“A man named Paul wrote to AHA, ‘I too was very depressed, and I knew a lot people who felt the same way. You have to understand that to many of us, this was the key election about the future of our country, and with a Bush win that future is pretty much destroyed. Naturally, there’s going to be some significant grief.’”

What message?

On the Saturday night after the election, the Kerry campaign assembled at H2O, a waterfront nightclub in Southwest Washington, for a final evening of drinking, the New Republic’s Ryan Lizza writes.

“To everyone’s surprise, John Kerry himself flew down from Boston to attend the festivities. Trying to buck up his demoralized troops, the ex-candidate gave a short speech about how much his team had accomplished,” Mr. Lizza said.

“‘People are going to try to rewrite history and say we didn’t have a message in this campaign,’ Kerry told his staff, according to one Democratic strategist. ‘And, let me tell you, the message never changed. The message we had in the final days of the campaign was the same as the one we had in the primaries.’

“That was news to some of the boozy Kerry revelers. ‘Everyone in that room was on edge because everyone wanted to know: What was that message?’ says the strategist.”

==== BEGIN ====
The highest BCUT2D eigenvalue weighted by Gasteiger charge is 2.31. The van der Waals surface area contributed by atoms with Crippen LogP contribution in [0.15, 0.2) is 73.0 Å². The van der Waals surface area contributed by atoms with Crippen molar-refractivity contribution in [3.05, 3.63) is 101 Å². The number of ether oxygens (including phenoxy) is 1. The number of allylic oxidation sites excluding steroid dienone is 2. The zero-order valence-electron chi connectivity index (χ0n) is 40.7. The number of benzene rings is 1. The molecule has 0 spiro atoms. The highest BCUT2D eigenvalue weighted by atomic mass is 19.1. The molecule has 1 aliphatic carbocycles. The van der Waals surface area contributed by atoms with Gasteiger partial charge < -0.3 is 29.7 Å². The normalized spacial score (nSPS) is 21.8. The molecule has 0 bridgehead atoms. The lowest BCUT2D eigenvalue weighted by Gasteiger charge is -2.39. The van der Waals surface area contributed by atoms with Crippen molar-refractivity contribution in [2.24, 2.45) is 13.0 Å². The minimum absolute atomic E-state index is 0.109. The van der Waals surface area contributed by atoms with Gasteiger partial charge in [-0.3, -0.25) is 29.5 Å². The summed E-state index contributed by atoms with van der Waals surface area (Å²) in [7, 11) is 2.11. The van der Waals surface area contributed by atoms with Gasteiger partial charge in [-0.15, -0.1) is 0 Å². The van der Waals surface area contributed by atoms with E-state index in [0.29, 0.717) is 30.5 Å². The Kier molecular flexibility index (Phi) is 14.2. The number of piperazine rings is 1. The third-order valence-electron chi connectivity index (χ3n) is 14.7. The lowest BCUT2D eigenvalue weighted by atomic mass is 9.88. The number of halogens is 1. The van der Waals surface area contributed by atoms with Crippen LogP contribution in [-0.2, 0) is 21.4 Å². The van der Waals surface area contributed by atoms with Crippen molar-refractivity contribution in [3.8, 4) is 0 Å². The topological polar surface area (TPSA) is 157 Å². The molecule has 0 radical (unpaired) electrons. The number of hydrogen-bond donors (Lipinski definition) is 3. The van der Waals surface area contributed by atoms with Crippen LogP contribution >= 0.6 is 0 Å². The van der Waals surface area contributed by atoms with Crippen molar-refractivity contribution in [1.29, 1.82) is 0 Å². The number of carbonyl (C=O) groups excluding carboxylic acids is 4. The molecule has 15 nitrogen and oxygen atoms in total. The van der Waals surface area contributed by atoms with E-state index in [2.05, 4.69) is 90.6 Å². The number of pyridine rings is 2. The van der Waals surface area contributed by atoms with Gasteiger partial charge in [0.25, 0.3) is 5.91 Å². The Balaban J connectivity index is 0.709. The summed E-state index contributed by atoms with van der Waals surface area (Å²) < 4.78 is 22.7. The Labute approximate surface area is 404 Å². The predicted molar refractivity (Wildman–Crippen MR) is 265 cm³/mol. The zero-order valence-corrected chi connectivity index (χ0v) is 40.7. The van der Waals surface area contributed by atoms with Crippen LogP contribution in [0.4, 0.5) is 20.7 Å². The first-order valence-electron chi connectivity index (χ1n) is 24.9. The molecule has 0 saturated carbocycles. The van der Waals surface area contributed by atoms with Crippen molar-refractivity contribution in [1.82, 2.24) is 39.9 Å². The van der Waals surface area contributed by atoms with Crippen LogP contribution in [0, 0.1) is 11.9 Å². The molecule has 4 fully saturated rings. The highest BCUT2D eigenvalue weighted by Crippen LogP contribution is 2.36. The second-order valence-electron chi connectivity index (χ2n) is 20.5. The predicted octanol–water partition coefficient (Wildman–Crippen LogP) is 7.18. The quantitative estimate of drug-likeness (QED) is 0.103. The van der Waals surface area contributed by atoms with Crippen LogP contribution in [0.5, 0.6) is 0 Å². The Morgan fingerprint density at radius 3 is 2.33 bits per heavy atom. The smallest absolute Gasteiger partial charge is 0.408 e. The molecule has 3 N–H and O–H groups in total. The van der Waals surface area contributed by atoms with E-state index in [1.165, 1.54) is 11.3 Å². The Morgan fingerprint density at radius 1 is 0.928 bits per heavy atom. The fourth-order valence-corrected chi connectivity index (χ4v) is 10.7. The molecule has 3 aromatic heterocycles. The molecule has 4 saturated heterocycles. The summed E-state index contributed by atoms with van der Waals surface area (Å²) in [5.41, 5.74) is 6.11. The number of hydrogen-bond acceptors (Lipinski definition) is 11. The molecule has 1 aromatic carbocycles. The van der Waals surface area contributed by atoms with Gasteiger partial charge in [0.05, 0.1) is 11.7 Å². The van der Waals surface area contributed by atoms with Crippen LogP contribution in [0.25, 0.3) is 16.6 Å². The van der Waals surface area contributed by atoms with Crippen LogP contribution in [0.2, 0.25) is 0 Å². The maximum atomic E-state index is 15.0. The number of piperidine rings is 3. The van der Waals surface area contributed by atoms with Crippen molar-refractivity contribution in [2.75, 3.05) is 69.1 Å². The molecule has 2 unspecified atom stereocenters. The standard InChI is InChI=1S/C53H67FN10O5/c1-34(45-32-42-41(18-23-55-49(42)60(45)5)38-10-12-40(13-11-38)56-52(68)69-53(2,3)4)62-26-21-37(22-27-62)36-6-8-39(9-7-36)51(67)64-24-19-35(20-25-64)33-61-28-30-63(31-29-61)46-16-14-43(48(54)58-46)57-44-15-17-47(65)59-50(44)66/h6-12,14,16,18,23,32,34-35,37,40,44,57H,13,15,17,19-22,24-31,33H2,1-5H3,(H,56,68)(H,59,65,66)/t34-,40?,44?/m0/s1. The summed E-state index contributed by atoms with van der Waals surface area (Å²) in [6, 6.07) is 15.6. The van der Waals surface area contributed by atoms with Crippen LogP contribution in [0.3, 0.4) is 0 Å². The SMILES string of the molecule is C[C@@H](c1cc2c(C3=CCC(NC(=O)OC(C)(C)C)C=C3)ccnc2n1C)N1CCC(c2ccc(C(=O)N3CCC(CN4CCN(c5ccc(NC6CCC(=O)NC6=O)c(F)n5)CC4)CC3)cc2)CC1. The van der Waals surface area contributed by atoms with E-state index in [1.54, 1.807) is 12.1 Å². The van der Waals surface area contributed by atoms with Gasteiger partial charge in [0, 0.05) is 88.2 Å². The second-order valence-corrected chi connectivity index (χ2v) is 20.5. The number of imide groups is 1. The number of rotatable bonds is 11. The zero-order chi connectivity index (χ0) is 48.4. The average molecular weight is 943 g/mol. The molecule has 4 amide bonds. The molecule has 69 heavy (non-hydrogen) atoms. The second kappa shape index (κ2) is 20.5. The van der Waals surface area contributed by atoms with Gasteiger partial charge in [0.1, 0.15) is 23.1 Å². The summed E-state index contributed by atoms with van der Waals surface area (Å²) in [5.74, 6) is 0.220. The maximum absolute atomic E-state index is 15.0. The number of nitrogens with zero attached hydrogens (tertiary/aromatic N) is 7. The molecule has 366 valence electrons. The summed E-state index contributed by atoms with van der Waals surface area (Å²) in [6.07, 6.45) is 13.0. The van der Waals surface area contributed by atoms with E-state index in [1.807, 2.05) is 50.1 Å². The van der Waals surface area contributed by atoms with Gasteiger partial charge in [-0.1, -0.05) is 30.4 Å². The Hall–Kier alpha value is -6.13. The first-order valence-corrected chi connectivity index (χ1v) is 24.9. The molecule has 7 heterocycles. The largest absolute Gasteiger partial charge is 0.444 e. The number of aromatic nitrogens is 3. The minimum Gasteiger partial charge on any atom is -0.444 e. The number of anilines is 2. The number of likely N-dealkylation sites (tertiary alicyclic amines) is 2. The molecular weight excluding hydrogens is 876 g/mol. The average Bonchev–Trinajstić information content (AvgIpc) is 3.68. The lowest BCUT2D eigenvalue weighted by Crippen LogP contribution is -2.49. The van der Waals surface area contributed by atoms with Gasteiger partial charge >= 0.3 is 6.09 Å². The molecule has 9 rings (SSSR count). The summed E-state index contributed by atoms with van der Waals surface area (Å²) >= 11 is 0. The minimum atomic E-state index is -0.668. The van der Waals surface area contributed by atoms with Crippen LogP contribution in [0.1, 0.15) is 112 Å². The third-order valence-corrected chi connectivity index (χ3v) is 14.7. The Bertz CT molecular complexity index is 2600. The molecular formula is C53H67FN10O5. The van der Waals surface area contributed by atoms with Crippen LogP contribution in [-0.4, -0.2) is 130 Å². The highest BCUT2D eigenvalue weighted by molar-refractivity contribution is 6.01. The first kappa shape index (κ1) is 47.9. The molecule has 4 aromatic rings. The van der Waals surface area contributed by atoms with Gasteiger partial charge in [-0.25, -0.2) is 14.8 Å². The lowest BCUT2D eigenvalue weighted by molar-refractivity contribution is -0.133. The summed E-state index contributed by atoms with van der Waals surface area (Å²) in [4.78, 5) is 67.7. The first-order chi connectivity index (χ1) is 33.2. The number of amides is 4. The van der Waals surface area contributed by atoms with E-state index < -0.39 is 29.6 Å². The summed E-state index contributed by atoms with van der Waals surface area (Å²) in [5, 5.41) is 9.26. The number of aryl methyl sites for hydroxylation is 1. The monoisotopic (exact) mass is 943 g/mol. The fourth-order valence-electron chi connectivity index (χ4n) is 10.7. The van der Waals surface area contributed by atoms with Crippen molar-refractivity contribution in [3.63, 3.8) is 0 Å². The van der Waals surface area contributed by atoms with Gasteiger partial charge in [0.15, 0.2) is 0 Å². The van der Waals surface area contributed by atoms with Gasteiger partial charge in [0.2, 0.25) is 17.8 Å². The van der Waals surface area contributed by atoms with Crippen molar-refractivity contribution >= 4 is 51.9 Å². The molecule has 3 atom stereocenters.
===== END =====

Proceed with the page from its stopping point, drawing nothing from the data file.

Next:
Going ‘nuclear’

“Whither the filibuster?” Andrew C. McCarthy writes at National Review Online (www.nationalreview.com).

“Quite apart from the contentiousness over whether Sen. Arlen Specter assumes the chairmanship of the Senate Judiciary Committee, the Democrats’ principal tactic for blocking judicial nominees during President Bush’s first term is also receiving a good deal of post-election attention in the wake of the Republicans’ four-seat net gain in the upper chamber.

“Of greatest interest now is: Will the GOP go nuclear?” said Mr. McCarthy, who led the 1995 terrorism prosecution against Sheik Omar Abdel Rahman and 11 others and is a senior fellow at the Foundation for the Defense of Democracies.

“The question is especially pertinent after Sen. Bill Frist spoke at the annual Federalist Society convention in Washington last week. The Senate majority leader indicated that he is inclined to support the so-called ‘nuclear option,’ in which the Senate — now with a more muscular Republican margin of 55 to 45 (44 Democrats plus one independent) — would vote to change its procedural rules so that a simple majority (51 senators), rather than the current supermajority (60), would be required to bring a nominee’s name to the floor for a decisive vote.